Guide with goals. This integrates with the previous approach of balancing improvement with motivation. If you’re hiring the right people, they’ll want to grow, develop, and improve. By evaluating not only on standard organizational values but individual goals developed in partnership with your staff, your review process will introduce more employee ownership into the process.

Leave the monologues to the comedians. A frequent complaint I’ve heard from employees over the years is that their performance review meeting was a lecture. To be a fully collaborative process, it needs to be a conversation. By asking employees, what’s challenging them, what they want to achieve, what they need, and how you can help, you will gain valuable insight into barriers, perceptions, and frustrations that you otherwise may have never understood. Ensuring that a performance discussion is a two way conversation also cultivates ownership of improvement plans for an employee, as opposed to feeling like an unwanted directive.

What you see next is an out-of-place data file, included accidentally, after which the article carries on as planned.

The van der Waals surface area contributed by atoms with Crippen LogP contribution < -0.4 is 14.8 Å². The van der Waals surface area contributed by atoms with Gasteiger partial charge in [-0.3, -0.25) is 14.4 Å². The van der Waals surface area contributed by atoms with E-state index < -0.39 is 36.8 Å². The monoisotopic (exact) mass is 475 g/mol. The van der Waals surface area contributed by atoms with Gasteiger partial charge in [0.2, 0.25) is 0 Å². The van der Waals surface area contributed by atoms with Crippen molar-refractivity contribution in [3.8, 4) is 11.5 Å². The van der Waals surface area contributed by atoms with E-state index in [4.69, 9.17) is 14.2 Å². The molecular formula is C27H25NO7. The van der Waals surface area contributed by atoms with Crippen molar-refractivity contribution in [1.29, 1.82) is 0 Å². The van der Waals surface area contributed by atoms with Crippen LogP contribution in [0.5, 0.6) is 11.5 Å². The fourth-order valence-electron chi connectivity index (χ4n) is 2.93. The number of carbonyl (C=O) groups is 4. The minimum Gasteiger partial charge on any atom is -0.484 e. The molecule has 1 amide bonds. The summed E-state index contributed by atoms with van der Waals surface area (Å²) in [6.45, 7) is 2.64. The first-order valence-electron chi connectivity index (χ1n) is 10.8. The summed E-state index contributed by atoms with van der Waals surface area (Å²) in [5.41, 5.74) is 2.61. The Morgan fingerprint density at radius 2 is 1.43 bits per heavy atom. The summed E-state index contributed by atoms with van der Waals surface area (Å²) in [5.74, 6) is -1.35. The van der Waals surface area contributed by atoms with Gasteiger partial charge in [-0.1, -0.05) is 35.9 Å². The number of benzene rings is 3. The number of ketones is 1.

Follow through and follow up. Once you’ve identified goals and improvement initiatives, be sure to check back in on them frequently and use them to guide your follow-up conversations. Performance goals that aren’t monitored and measured will make any review a waste of time.

These are just a few practices that I have found useful in conducting an organizational performance review process. There are many other successful approaches and one size definitely doesn’t fit all, but as a guiding principle, these conversations should be a partnership between leadership and staff.

As we discovered in our Employee Empowerment research, the fairness and helpfulness of the performance review process is a key contributor to foundation staff feeling empowered and satisfied in their job. Employers who wish to improve staff satisfaction—and ultimately organizational results—should do everything they can to hasten the day when their staff look forward to receiving performance reviews. Well, at least more than a trip to the dentist.   Brian Hughes is Director of Talent & Administration at the Center for Effective Philanthropy.